“There’s only one way to radically change your behavior, and that’s to radically change your environment.”
The inner layer is your identity, or the things that you believe about yourself. And we often try to achieve some type of behavior change without changing the underlying identity or the beliefs. Every action that you perform is driven by this fundamental belief about whether it’s possible or not. And sometimes we can fake ourselves out, and force ourselves to go to the gym if we don’t believe that we’re the type of person who works out, or force ourselves to make a sales call if we don’t believe that we’re good at marketing. But if you change your beliefs, the actions become so much easier.
It’s hard to stick to new habits because we’re often trying to achieve this performance-based goal without changing our underlying identity. If you take the workout example,”I want to lose 20 pounds in four months,” you could either focus on that, or you could ask yourself, “Who’s the type of person who could achieve this goal?” Well, it’s the type of person who doesn’t miss a workout. So then you focus on building the identity of being someone who doesn’t miss workouts, rather than focusing on the outcome. Once you’ve built the identity and you’re like, “Oh, I’m gonna be here every day,” then you can worry about moving on to the results and the performance.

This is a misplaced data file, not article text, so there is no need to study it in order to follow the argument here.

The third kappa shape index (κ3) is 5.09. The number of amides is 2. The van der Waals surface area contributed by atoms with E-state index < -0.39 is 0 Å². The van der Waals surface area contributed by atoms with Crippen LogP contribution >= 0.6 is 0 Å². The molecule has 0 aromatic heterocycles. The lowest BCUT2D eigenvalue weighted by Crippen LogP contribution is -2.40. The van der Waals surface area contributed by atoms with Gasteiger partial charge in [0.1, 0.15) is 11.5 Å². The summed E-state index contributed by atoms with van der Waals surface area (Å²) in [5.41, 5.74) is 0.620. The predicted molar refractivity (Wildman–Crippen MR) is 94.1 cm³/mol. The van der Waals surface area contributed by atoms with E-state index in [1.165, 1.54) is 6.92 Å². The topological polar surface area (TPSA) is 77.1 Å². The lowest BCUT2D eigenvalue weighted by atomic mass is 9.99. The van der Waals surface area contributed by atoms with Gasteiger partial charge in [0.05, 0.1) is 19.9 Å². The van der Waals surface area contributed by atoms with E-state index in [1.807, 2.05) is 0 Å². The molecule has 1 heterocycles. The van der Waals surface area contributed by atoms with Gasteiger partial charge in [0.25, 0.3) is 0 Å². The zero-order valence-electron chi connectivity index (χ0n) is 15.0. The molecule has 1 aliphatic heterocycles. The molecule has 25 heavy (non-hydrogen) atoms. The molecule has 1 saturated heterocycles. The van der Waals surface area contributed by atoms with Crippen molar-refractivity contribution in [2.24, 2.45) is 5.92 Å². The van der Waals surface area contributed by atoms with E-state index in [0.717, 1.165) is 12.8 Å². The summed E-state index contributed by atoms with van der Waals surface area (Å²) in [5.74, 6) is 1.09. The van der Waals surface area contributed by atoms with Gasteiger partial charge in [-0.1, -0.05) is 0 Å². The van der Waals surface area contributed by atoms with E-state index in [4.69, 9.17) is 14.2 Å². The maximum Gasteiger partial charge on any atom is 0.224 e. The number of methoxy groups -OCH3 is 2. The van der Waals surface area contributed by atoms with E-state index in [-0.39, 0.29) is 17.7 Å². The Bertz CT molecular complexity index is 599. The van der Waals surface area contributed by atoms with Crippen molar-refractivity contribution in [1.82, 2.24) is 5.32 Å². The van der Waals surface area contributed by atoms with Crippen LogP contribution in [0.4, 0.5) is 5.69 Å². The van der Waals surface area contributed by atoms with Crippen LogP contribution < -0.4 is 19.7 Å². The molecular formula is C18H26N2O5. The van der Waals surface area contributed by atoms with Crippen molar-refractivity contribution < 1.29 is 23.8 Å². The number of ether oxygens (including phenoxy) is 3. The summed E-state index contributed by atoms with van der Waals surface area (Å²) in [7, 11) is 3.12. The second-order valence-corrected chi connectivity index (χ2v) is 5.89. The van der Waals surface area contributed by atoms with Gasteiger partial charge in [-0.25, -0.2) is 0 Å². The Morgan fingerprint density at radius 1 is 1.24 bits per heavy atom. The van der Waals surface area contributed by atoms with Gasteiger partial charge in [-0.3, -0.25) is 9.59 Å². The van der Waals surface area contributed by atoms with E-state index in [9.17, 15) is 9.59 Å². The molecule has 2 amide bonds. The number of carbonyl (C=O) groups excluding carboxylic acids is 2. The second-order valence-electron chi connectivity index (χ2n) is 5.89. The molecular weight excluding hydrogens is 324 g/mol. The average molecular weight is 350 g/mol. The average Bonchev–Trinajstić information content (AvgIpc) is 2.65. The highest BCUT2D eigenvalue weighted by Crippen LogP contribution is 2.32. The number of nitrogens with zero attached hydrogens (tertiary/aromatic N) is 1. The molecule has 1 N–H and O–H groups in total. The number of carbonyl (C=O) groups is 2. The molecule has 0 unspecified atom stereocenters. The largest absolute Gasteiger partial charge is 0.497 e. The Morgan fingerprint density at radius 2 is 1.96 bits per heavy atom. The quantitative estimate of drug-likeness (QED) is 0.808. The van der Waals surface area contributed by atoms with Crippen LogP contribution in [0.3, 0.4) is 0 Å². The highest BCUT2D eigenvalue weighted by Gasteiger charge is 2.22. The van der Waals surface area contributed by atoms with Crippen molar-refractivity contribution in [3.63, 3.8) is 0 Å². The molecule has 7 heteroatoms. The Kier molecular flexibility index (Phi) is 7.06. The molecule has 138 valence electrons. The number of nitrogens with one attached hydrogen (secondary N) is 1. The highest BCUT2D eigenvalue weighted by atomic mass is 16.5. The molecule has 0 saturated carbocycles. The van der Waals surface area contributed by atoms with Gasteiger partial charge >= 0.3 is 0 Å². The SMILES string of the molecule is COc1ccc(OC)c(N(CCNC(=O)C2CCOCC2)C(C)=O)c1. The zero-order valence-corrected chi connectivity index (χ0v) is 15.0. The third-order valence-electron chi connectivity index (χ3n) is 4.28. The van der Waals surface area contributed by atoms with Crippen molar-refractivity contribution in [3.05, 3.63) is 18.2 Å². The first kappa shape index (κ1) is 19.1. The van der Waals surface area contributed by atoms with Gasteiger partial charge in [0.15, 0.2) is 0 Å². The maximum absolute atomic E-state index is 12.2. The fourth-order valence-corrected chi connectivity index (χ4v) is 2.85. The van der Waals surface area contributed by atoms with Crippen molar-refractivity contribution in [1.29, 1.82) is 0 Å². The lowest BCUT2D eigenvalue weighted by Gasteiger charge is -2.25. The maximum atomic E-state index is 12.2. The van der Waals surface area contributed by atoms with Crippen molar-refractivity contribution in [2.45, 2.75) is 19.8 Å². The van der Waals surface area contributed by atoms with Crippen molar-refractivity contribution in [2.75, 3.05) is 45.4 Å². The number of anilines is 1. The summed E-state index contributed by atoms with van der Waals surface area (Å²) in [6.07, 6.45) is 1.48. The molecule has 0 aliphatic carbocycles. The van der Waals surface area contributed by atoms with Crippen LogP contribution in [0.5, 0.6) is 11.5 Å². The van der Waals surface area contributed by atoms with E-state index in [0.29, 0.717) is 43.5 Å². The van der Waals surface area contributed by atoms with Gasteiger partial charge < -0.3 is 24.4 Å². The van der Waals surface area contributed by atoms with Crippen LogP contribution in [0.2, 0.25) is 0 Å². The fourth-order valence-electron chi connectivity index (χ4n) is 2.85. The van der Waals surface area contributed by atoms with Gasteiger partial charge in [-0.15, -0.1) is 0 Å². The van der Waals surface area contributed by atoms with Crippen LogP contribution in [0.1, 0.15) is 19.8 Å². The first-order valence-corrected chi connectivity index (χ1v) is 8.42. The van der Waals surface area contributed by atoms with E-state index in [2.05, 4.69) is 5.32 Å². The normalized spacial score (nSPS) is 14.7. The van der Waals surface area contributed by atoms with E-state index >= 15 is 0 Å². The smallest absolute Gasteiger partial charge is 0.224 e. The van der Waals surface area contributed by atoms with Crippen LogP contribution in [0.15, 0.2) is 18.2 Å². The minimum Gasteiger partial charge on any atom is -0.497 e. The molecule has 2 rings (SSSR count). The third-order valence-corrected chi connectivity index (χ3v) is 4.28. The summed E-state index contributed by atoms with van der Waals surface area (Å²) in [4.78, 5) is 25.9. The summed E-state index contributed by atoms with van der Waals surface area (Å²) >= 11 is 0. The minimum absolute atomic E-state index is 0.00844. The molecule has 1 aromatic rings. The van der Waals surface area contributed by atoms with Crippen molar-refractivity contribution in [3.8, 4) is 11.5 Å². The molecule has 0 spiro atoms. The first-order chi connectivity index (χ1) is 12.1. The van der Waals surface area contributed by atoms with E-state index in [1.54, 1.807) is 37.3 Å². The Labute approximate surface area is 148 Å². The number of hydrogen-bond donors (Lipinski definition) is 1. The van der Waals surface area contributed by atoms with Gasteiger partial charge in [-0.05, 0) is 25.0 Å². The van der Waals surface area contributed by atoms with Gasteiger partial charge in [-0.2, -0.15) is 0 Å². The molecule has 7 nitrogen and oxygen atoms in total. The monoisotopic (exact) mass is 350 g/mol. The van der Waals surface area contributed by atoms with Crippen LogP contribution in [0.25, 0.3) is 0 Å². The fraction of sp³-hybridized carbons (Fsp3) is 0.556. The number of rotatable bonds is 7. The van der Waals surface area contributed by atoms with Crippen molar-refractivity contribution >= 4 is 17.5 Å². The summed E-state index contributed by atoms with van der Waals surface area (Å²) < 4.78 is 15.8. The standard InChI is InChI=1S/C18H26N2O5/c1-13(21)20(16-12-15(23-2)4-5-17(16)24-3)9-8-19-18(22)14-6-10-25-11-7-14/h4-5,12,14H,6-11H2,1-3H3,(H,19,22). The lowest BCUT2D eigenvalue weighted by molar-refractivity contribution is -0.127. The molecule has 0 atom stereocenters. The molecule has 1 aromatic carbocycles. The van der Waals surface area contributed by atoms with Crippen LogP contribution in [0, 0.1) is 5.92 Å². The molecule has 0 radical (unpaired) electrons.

Srini: Awesome, I absolutely love it. I want to get tactical about how we design the environment in order to create these habit changes and these identity changes, because we can control some of it, right?
James: Yes. There’s plenty of science on structuring your environment to make the good behaviors easier and the bad behaviors harder.